“To my mind, whether it’s 2024 or 2027 makes little difference in the end to informing our actions – we have to change course immediately or we’ll lose our ability to keep below 2C the same way the 1.5C goal has now become out of reach,” Shindell said.

Zeke Hausfather, a climate scientist at Stripe and Berkeley Earth, said “I disagree a bit with Hansen” that global temperatures will not be less than 1.4C above pre-industrial times once there is a countervailing La Niña, a reverse climatic condition to El Niño. “But longer term those sorts of temperatures will no longer be seen as the Earth continues to warm,” Hausfather said, adding that he still expected the long-term average to fully pass 1.5C in the early 2030s.

Andrew Dessler, climate researcher at Texas A&M University, said that he also expected it to take “10-ish years” to break the 1.5C barrier, but that Hansen’s views should be taken seriously. “Jim is probably the greatest climate scientist in history, so I am hesitant to disagree with him because perhaps he’ll turn out to be right,” Dessler said.

Even if the world’s temperature is to break the 1.5C barrier, researchers stress that this doesn’t mean that all will irretrievably be lost, with every fraction of a degree added, or not, significant in shaping the severity of climate impacts. By current government pledges to cut emissions – if not their actual actions to date – the world is still heading for at least 2.5C (4.5F) warming by the end of this century.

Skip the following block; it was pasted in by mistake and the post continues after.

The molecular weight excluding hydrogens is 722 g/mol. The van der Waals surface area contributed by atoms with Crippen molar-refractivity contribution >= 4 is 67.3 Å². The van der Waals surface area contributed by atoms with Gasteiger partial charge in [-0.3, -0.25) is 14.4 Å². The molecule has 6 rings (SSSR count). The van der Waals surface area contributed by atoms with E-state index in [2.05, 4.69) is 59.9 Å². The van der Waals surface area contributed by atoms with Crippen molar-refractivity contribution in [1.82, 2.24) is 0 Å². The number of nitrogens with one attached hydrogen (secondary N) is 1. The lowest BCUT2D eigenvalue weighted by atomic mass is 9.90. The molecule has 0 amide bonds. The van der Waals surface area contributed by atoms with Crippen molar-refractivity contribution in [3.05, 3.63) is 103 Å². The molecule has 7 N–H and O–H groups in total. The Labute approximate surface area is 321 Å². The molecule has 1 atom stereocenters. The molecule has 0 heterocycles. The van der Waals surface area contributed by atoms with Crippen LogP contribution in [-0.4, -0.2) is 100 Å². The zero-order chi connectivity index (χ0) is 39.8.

“I do think that in worrying about some particular threshold we are addressing the wrong question,” said Kerry Emanuel, a climate and meteorological expert at the Massachusetts Institute of Technology. “There are no magic numbers in climate change, just rapidly growing risks.”

Emanuel pointed to recent severe heatwavesfires and storms that are already being supercharged by global heating of around 1.2C (2.1F) above what it was a little more than a century ago. “Perhaps, once half the population of the planet has experienced at least one of these weather catastrophes, they will get their leaders to act,” Emanuel said. “I hope it doesn’t take that much pain.”

What If the Best-Case Scenario for Climate Change Were Better?

In a report in Bloomberg on Jan 9, 2024, Sana Pashankar said:

In 2019, an ecologist at Oregon State University named William Ripple led the writing of an article declaring “clearly and unequivocally that planet Earth is facing a climate emergency,” and laying out “vital signs” of a planet in distress. More than 11,000 scientists around the world co-signed the article before its publication.

Now, Ripple and colleagues argue the scenarios that climate experts use to grapple with the future aren’t adequate. In a paper published Tuesday in Environmental Research Letters, they call for climate models to incorporate a new “restorative pathway,” one on which the world would not just slash greenhouse gas emissions but bring about greater ecological health and social justice in the process.

The report said:

Climate scientists currently rely on five different scenarios of the future, a group known as the shared socioeconomic pathways (SSPs). Developed by an international team and used by the United Nations’ Intergovernmental Panel on Climate Change, these pathways track how global heating could play out in the years to come, based on how quickly countries cut emissions and on socioeconomic factors like population, education and technological development.

In the current best-case scenario — SSP1 — the world reaches net zero around 2050. In the worst-case (SSP5), the world accelerates the exploitation of fossil fuels, doubling emissions by 2050 and raising temperatures 4.4C by the end of the century.